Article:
Stocks Exxon Mobil Corp

More

  • Traders at the New York Stock Exchange

    While the recent surge may vanish quickly, it came with something Wall Street hasn't seen in awhile—buying into a rally.

  • Stocks rallied Monday as investors welcomed news the government had stepped in to backstop troubled bank Citigroup. Shares of Citigroup jumped nearly 60 percent, ending just shy of $6 a share. 

  • Turkey.jpg

    Still feeling shocked by how much your portfolio has fallen in value in the past couple of months?  With the holidays upon us, here is a look at the purchasing power those shares still have.  After all, a share of Berkshire Hathaway can still buy you a Porsche 911.

  • The markets close out a negative week with a late day rally on the expected nomination of Timothy Geithner to the position of Treasury Secretary.

  • In the last 'Stop Trading' segment of yet another dramatic week in U.S. and global markets, Cramer talks to Erin Burnett (together in the same room for the first time in quite a while). After trading some banter about her recent sojourn in Russia, they bring up Citigroup, Wal-Mart and several other stocks on Cramer's mind.

  • graphic_word_ofthe_street.jpg

    Stocks plunged yet again on Thursday, sending the S&P 500 to its lowest level since 1997 – and completely erasing more than a decade of stock market gains.

  • Stocks plunged Thursday as anxiety about the economy and the government's wheel-spinning on the auto bailout and TARP plagued the market throughout the day, culminating in a massive final hour selloff. The Dow ended below 7,600, a more than five-year low. The S&P closed at an 11 1/2-year low.

  • Volume was heavier; instead of a low volume, high volatility sell-off, this was an old fashioned high volume, high volatility sell-off; in other words, sellers materialized.

  • Investors are beginning to fear that the stock market may be in limbo for the next two months.

  • graphic_word_ofthe_street.jpg

    The Dow staged a late afternoon comeback on Tuesday after a positive outlook from Hewlett-Packard offset fears of more losses at Citigroup and other banks.

  • You know it's been a bad Wall Street session when Cramer starts off his "Stop Trading" segment with the blunt comment, "This is a horrible market." He goes on to list the various factors: insurers, banks, retail and minerals (he didn't even mention the autos!).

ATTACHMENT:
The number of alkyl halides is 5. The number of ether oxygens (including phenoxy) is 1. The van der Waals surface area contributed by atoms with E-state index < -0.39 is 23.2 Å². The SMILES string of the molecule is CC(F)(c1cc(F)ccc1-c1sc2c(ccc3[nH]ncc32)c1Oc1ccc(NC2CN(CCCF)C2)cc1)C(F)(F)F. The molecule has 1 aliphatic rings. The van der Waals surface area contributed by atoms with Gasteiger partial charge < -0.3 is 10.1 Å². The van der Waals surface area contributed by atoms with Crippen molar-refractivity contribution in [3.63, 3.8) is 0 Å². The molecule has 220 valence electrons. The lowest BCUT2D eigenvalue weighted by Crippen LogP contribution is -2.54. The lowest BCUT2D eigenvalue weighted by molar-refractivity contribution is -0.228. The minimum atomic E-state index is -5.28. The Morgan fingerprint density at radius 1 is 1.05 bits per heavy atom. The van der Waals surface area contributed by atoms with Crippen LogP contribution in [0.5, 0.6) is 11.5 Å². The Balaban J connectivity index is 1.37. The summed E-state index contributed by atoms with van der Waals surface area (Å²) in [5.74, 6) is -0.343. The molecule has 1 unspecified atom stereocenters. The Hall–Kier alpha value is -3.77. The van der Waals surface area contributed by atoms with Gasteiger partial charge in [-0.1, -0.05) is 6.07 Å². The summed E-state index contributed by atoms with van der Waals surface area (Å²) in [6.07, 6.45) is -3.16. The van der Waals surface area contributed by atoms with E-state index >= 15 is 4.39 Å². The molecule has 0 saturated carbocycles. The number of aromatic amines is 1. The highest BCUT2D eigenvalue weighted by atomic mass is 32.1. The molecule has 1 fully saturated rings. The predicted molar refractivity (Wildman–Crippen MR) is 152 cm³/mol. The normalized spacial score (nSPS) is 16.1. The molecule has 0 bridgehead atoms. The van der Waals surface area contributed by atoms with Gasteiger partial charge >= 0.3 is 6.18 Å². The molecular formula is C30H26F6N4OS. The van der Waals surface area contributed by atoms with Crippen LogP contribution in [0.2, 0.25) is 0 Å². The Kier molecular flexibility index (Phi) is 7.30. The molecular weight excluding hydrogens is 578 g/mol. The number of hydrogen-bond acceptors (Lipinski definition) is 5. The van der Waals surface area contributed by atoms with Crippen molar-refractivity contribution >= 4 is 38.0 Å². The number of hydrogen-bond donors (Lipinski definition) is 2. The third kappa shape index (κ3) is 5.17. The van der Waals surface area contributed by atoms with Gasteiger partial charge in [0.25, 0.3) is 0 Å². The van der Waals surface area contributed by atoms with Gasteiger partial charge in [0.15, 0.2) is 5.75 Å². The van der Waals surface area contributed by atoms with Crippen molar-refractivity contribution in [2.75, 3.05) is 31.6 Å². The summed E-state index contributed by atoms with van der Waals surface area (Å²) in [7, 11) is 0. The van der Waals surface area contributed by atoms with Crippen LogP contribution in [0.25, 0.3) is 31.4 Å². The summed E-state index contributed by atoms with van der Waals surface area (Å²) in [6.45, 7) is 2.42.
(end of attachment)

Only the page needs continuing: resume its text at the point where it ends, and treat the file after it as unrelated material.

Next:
• On Tuesday, U.S. legislators heard testimony from Treasury Secretary Hank Paulson and Fed Chairman Ben Bernanke, the TARP bailout seems to ire everyone — and few can agree what to do with the Big 3 automakers. CNBC's experts offered their views on the economy — and actually found reason for investor hope.

  • webxtra_thumb.jpg

    In this Web Extra the traders look at commodity stocks. Find out why Guy Adami thinks ExxonMobil is a buy at $69... and why Jeff Macke thinks he's crazy.

  • Many oil companies have held up surprisingly well, despite the falling price of crude — but options traders apparently are not optimistic about the future of Chevron.

  • graphic_word_ofthe_street.jpg

    The Dow staged a monster rally on Thursday, as bargain hunters rushed back into the market to scoop up beaten-down shares.

  • Stocks closed sharply higher as bargain hunters rushed back into the market to scoop up beaten-down shares.

  • As the market turmoil continues, companies that once sat at the top of the S&P 500 find themselves falling further and further down the list.

  • Stocks looked set to go three for three, opening lower once again as doubt about the effectiveness of government intervention seeped deeper into the market. The Dow fell nearly 200 points, or 2 percent, in the first few minutes of trading.

  • Stocks looked set to go three for three, opening lower once again as doubt about the effectiveness of government intervention seeped deeper into the market. The Dow fell nearly 200 points, or 2 percent, in the first few minutes of trading.

  • Stocks looked set to go three for three, opening lower once again as doubt about the effectiveness of government intervention seeped deeper into the market. The Dow fell nearly 200 points, or 2 percent, in the first few minutes of trading.